Do you like to start projects with a clear end goal and have a blueprint guiding you smoothly towards the finish line? That's what we've been taught to do to achieve project success, and yet it might be leading us firmly down a sub-optimal path.
I noticed that this is especially true for adaptation and resilience planning.
In reality, when you're charting new territory and creating something new (an increasingly common occurence!), holding a fixed end goal is like navigating the Amazon with a map of Manhattan. It’s just the wrong map.
When the problems are new or the conditions are changing, clinging to preconceived notions about our destination confines us to a narrow path on the journey. We obsess over the ideal solution, striving for optimization, and have little patience with anything that doesn't get us to the destination efficiently. But embracing the unknown is the only way to gain useful insight, when we allow ourselves to delve deeper into evolving challenges and discover new opportunities.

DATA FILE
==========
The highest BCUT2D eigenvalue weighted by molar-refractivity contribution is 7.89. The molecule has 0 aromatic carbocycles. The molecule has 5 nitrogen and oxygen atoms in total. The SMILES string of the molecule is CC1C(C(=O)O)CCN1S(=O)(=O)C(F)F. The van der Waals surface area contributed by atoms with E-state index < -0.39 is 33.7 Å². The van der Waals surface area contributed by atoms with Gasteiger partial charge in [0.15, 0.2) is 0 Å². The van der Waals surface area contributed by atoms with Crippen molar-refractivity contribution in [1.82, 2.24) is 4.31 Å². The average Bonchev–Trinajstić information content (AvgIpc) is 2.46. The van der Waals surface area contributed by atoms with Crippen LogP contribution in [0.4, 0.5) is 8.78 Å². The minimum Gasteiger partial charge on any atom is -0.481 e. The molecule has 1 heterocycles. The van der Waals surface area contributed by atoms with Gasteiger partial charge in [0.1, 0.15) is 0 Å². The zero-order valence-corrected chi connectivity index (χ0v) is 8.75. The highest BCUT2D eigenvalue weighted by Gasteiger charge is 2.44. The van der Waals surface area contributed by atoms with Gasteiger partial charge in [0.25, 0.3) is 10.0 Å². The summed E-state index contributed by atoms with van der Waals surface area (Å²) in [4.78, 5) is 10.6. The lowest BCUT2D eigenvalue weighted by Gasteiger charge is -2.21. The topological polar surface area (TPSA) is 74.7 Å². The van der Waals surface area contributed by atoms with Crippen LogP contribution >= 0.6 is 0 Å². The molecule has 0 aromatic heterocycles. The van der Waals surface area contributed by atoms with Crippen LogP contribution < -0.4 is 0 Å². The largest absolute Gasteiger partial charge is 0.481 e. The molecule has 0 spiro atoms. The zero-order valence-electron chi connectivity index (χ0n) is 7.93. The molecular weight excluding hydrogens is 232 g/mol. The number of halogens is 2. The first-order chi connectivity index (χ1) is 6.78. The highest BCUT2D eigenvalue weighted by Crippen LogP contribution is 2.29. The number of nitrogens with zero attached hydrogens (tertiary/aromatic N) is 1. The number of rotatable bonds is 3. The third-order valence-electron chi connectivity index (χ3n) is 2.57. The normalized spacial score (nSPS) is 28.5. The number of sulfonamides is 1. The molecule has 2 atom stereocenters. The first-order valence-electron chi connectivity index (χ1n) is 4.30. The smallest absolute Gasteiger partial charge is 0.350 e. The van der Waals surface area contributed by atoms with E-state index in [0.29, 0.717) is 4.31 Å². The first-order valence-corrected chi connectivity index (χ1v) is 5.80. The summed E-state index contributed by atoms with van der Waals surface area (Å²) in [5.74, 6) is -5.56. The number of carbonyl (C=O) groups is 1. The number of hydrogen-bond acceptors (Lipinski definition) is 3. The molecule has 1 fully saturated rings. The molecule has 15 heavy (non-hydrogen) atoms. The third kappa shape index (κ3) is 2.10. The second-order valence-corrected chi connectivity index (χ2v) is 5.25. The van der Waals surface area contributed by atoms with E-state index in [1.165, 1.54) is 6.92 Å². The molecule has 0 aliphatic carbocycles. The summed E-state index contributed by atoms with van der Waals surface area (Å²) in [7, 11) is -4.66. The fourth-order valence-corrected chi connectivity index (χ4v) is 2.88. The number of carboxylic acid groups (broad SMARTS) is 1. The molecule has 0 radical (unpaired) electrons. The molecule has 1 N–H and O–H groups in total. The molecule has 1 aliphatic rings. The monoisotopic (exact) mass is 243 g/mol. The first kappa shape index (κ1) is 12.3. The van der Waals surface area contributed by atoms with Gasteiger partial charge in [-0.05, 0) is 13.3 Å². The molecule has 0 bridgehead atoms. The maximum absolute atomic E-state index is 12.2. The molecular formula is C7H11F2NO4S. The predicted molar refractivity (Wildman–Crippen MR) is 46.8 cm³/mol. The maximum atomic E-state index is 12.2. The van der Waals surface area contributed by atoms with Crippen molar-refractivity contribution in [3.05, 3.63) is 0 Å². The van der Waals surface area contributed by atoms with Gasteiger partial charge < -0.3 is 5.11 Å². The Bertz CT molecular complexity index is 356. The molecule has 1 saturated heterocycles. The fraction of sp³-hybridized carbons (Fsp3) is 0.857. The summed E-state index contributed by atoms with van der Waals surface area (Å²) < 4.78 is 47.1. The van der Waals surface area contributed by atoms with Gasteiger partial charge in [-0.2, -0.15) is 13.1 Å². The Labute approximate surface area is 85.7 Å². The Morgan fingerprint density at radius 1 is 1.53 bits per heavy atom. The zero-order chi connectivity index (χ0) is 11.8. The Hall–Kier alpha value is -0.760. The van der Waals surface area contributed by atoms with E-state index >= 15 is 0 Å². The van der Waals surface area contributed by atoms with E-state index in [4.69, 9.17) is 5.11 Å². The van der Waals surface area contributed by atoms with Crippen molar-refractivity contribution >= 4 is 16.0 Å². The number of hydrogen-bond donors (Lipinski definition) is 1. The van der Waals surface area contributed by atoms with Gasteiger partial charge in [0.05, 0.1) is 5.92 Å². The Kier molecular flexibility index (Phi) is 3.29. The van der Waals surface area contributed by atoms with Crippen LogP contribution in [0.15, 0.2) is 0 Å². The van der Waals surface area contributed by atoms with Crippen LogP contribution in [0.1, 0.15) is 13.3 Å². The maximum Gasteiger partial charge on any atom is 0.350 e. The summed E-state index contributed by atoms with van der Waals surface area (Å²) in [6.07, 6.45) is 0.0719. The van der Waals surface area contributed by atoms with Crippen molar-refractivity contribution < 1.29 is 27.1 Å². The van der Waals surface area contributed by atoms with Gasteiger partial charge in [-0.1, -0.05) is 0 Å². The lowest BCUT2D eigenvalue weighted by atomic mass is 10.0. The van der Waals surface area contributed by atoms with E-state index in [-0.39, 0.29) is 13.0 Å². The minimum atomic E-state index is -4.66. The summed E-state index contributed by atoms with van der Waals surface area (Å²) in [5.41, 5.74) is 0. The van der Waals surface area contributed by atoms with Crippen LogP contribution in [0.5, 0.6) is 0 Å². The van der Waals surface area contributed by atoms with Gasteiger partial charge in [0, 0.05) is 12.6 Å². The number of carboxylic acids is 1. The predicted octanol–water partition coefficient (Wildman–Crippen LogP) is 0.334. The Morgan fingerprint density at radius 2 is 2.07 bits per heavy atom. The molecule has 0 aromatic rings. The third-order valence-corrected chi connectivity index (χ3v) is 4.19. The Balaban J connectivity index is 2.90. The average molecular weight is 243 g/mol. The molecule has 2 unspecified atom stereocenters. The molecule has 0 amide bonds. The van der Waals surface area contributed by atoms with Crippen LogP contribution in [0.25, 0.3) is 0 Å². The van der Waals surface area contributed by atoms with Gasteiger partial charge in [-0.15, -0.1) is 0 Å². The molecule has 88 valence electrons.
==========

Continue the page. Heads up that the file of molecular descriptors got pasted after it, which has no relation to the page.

This isn't a call to abandon project planning. This is an urge to arm ourselves with another approach, to allow the end to remain less than fully defined as we journey. Within the unknowns and ambiguity encountered, we will find the very catalysts to unlock true innovation and deliver beyond expectations.
So, the next time you're prepping for a project, put down the road map once in a while and pick up the compass instead. Navigate through uncertainty, and let your understanding of challenges to guide you, and let the solutions surprise you.